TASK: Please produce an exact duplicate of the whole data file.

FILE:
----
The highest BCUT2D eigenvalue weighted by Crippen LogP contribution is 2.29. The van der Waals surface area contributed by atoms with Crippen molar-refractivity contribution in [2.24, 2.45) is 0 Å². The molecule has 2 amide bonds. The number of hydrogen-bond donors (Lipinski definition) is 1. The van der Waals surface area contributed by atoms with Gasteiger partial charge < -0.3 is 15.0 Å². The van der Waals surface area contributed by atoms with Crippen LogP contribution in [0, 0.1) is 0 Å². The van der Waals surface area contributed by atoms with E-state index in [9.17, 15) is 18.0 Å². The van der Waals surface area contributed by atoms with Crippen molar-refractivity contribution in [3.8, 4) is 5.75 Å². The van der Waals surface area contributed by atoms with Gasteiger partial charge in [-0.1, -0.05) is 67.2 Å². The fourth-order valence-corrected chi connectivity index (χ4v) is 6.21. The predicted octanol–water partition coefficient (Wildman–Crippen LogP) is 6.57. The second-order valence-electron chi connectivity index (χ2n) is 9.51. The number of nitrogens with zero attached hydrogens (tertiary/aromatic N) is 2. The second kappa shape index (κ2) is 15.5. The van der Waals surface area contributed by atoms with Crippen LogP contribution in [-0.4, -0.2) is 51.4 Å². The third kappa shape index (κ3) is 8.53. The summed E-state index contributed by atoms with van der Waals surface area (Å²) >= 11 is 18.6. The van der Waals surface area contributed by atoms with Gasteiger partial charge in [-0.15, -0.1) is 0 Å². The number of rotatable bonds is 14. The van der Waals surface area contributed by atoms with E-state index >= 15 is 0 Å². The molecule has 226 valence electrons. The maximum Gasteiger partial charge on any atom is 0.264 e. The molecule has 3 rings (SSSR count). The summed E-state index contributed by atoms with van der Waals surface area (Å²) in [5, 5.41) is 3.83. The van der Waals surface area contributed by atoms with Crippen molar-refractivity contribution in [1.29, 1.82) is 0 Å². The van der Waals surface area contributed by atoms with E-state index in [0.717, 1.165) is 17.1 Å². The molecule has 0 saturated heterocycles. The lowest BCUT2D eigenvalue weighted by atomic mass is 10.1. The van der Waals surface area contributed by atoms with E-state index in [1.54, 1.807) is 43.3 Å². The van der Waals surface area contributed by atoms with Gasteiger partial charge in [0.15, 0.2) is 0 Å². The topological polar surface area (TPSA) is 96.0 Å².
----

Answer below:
The highest BCUT2D eigenvalue weighted by Crippen LogP contribution is 2.29. The van der Waals surface area contributed by atoms with Crippen molar-refractivity contribution in [2.24, 2.45) is 0 Å². The molecule has 2 amide bonds. The number of hydrogen-bond donors (Lipinski definition) is 1. The van der Waals surface area contributed by atoms with Gasteiger partial charge < -0.3 is 15.0 Å². The van der Waals surface area contributed by atoms with Crippen LogP contribution in [0, 0.1) is 0 Å². The van der Waals surface area contributed by atoms with E-state index in [9.17, 15) is 18.0 Å². The van der Waals surface area contributed by atoms with Crippen molar-refractivity contribution in [3.8, 4) is 5.75 Å². The van der Waals surface area contributed by atoms with Gasteiger partial charge in [-0.1, -0.05) is 67.2 Å². The fourth-order valence-corrected chi connectivity index (χ4v) is 6.21. The predicted octanol–water partition coefficient (Wildman–Crippen LogP) is 6.57. The second-order valence-electron chi connectivity index (χ2n) is 9.51. The number of nitrogens with zero attached hydrogens (tertiary/aromatic N) is 2. The second kappa shape index (κ2) is 15.5. The van der Waals surface area contributed by atoms with Crippen LogP contribution in [-0.4, -0.2) is 51.4 Å². The third kappa shape index (κ3) is 8.53. The summed E-state index contributed by atoms with van der Waals surface area (Å²) >= 11 is 18.6. The van der Waals surface area contributed by atoms with Gasteiger partial charge in [-0.15, -0.1) is 0 Å². The number of rotatable bonds is 14. The van der Waals surface area contributed by atoms with E-state index >= 15 is 0 Å². The molecule has 226 valence electrons. The maximum Gasteiger partial charge on any atom is 0.264 e. The molecule has 3 rings (SSSR count). The summed E-state index contributed by atoms with van der Waals surface area (Å²) in [5, 5.41) is 3.83. The van der Waals surface area contributed by atoms with Crippen molar-refractivity contribution in [1.29, 1.82) is 0 Å². The van der Waals surface area contributed by atoms with E-state index in [0.717, 1.165) is 17.1 Å². The molecule has 0 saturated heterocycles. The lowest BCUT2D eigenvalue weighted by atomic mass is 10.1. The van der Waals surface area contributed by atoms with E-state index in [1.54, 1.807) is 43.3 Å². The van der Waals surface area contributed by atoms with Gasteiger partial charge in [0.15, 0.2) is 0 Å². The topological polar surface area (TPSA) is 96.0 Å².